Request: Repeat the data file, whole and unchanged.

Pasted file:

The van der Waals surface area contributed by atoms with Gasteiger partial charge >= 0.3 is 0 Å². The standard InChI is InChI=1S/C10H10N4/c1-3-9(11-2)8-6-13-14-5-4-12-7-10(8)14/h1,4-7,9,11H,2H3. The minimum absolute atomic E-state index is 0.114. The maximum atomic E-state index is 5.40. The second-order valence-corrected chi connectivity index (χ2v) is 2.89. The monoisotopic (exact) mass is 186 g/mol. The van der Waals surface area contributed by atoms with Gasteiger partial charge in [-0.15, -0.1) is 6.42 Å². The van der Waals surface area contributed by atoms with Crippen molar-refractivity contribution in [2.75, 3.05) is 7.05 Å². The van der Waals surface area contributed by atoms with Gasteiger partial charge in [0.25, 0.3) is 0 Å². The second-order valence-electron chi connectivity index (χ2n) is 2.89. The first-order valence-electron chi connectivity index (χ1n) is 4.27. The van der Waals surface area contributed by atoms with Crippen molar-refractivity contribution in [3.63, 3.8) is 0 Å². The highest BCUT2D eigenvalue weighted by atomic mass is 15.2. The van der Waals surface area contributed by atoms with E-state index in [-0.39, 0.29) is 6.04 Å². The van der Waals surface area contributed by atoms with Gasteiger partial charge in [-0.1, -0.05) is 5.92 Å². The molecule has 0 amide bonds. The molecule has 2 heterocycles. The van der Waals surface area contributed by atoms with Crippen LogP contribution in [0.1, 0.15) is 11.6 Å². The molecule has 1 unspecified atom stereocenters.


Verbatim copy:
The van der Waals surface area contributed by atoms with Gasteiger partial charge >= 0.3 is 0 Å². The standard InChI is InChI=1S/C10H10N4/c1-3-9(11-2)8-6-13-14-5-4-12-7-10(8)14/h1,4-7,9,11H,2H3. The minimum absolute atomic E-state index is 0.114. The maximum atomic E-state index is 5.40. The second-order valence-corrected chi connectivity index (χ2v) is 2.89. The monoisotopic (exact) mass is 186 g/mol. The van der Waals surface area contributed by atoms with Gasteiger partial charge in [-0.15, -0.1) is 6.42 Å². The van der Waals surface area contributed by atoms with Crippen molar-refractivity contribution in [2.75, 3.05) is 7.05 Å². The van der Waals surface area contributed by atoms with Gasteiger partial charge in [0.25, 0.3) is 0 Å². The second-order valence-electron chi connectivity index (χ2n) is 2.89. The first-order valence-electron chi connectivity index (χ1n) is 4.27. The van der Waals surface area contributed by atoms with Crippen molar-refractivity contribution in [3.63, 3.8) is 0 Å². The highest BCUT2D eigenvalue weighted by atomic mass is 15.2. The van der Waals surface area contributed by atoms with E-state index in [-0.39, 0.29) is 6.04 Å². The van der Waals surface area contributed by atoms with Gasteiger partial charge in [-0.1, -0.05) is 5.92 Å². The molecule has 0 amide bonds. The molecule has 2 heterocycles. The van der Waals surface area contributed by atoms with Crippen LogP contribution in [0.1, 0.15) is 11.6 Å². The molecule has 1 unspecified atom stereocenters.